Author: Idries Shah
Publisher: Anchor (January 5, 1971)
Pages: 480 Binding: Paperback
Description from the publisher:
First published in 1964, Idries Shah's definitive work, 'The Sufis', completely overturned Western misconceptions of Sufism, revealing a great spiritual and psychological tradition encompassing many of the world's greatest thinkers: Rumi, Omar Khayyam, Ibn El-Arabi, Al-Ghazzali, Sadi, Attar, Francis of Assisi and many others.
The spiritual and psychological tradition of Sufism was regarded, before this pioneering book was published, as the preserve of ecstatic religionists and a small number of Oriental scholars, who treated it in the main as a minority cult.
'The Sufis' is the pivotal work which heralded the revelation of the astonishing richness and variety of Sufi thought and its contribution to human culture contained in Idries Shah's many books on the subject.
The astonishing impact of Sufism on the development of Western civilization from the seventh century is traced through the work of Roger Bacon, John of the Cross, Raymond Lully, and Chaucer. Many of the greatest traditions, ideas and discoveries of the West are traced to the teachings and writings of Sufi masters working centuries ago.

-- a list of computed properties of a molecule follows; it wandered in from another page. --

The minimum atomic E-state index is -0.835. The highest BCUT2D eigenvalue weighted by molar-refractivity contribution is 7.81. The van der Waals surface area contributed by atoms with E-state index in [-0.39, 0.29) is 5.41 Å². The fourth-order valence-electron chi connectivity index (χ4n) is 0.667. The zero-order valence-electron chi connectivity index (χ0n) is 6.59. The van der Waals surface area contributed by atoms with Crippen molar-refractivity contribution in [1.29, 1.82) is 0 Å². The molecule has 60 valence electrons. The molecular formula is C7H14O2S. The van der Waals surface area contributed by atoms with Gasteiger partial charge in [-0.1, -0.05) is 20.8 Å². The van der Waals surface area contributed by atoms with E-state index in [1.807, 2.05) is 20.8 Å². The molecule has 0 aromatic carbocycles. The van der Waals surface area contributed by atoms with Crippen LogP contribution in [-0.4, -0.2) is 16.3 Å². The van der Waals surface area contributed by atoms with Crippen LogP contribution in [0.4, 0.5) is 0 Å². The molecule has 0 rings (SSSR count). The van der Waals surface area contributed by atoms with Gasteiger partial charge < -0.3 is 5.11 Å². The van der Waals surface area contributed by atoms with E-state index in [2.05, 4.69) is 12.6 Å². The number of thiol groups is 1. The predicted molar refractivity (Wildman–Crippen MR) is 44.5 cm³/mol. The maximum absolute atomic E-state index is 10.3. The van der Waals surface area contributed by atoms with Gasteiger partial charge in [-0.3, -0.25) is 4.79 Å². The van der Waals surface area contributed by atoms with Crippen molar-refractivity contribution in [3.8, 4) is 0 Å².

But 'The Sufis' is far more than an historical account. In the tradition of the great Sufi classics, the deeper appeal of this remarkable book is in its ability to function as an active instrument of instruction, in a way that is so clearly relevant to our time and culture.
Today, studies in Sufism, notably through Shah's research and publication, are pursued in centers of higher learning throughout the world, in the fields of psychology, sociology, anthropology, and many other areas of current human concern.